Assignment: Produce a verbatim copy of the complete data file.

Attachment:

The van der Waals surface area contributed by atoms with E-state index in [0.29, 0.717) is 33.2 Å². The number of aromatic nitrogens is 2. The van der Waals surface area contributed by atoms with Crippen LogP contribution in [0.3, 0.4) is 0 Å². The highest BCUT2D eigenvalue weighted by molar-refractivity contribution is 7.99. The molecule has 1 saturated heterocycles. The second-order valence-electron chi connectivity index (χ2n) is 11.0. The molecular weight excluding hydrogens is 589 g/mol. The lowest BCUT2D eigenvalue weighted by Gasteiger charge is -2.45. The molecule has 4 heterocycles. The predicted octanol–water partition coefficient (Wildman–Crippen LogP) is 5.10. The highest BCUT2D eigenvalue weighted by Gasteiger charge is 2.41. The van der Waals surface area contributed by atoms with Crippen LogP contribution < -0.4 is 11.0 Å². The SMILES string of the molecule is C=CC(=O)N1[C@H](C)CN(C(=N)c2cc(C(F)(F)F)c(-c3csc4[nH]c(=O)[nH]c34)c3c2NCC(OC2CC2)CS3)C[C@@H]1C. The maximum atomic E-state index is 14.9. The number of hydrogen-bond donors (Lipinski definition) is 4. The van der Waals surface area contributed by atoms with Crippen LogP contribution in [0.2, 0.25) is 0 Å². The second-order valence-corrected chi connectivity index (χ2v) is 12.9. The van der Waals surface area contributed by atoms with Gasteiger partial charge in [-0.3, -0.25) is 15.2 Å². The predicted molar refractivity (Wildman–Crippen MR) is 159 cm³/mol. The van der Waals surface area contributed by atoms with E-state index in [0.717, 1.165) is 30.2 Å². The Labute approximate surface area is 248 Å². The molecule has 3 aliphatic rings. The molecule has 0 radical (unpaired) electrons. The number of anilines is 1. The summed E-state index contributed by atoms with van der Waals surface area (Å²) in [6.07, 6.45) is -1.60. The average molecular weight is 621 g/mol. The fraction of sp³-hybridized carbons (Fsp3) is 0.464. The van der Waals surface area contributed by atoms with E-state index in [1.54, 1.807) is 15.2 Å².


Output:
The van der Waals surface area contributed by atoms with E-state index in [0.29, 0.717) is 33.2 Å². The number of aromatic nitrogens is 2. The van der Waals surface area contributed by atoms with Crippen LogP contribution in [0.3, 0.4) is 0 Å². The highest BCUT2D eigenvalue weighted by molar-refractivity contribution is 7.99. The molecule has 1 saturated heterocycles. The second-order valence-electron chi connectivity index (χ2n) is 11.0. The molecular weight excluding hydrogens is 589 g/mol. The lowest BCUT2D eigenvalue weighted by Gasteiger charge is -2.45. The molecule has 4 heterocycles. The predicted octanol–water partition coefficient (Wildman–Crippen LogP) is 5.10. The highest BCUT2D eigenvalue weighted by Gasteiger charge is 2.41. The van der Waals surface area contributed by atoms with Crippen LogP contribution < -0.4 is 11.0 Å². The SMILES string of the molecule is C=CC(=O)N1[C@H](C)CN(C(=N)c2cc(C(F)(F)F)c(-c3csc4[nH]c(=O)[nH]c34)c3c2NCC(OC2CC2)CS3)C[C@@H]1C. The maximum atomic E-state index is 14.9. The number of hydrogen-bond donors (Lipinski definition) is 4. The van der Waals surface area contributed by atoms with Crippen LogP contribution in [0.2, 0.25) is 0 Å². The second-order valence-corrected chi connectivity index (χ2v) is 12.9. The van der Waals surface area contributed by atoms with Gasteiger partial charge in [-0.3, -0.25) is 15.2 Å². The predicted molar refractivity (Wildman–Crippen MR) is 159 cm³/mol. The van der Waals surface area contributed by atoms with E-state index in [0.717, 1.165) is 30.2 Å². The Labute approximate surface area is 248 Å². The molecule has 3 aliphatic rings. The molecule has 0 radical (unpaired) electrons. The number of anilines is 1. The summed E-state index contributed by atoms with van der Waals surface area (Å²) in [6.07, 6.45) is -1.60. The average molecular weight is 621 g/mol. The fraction of sp³-hybridized carbons (Fsp3) is 0.464. The van der Waals surface area contributed by atoms with E-state index in [1.54, 1.807) is 15.2 Å².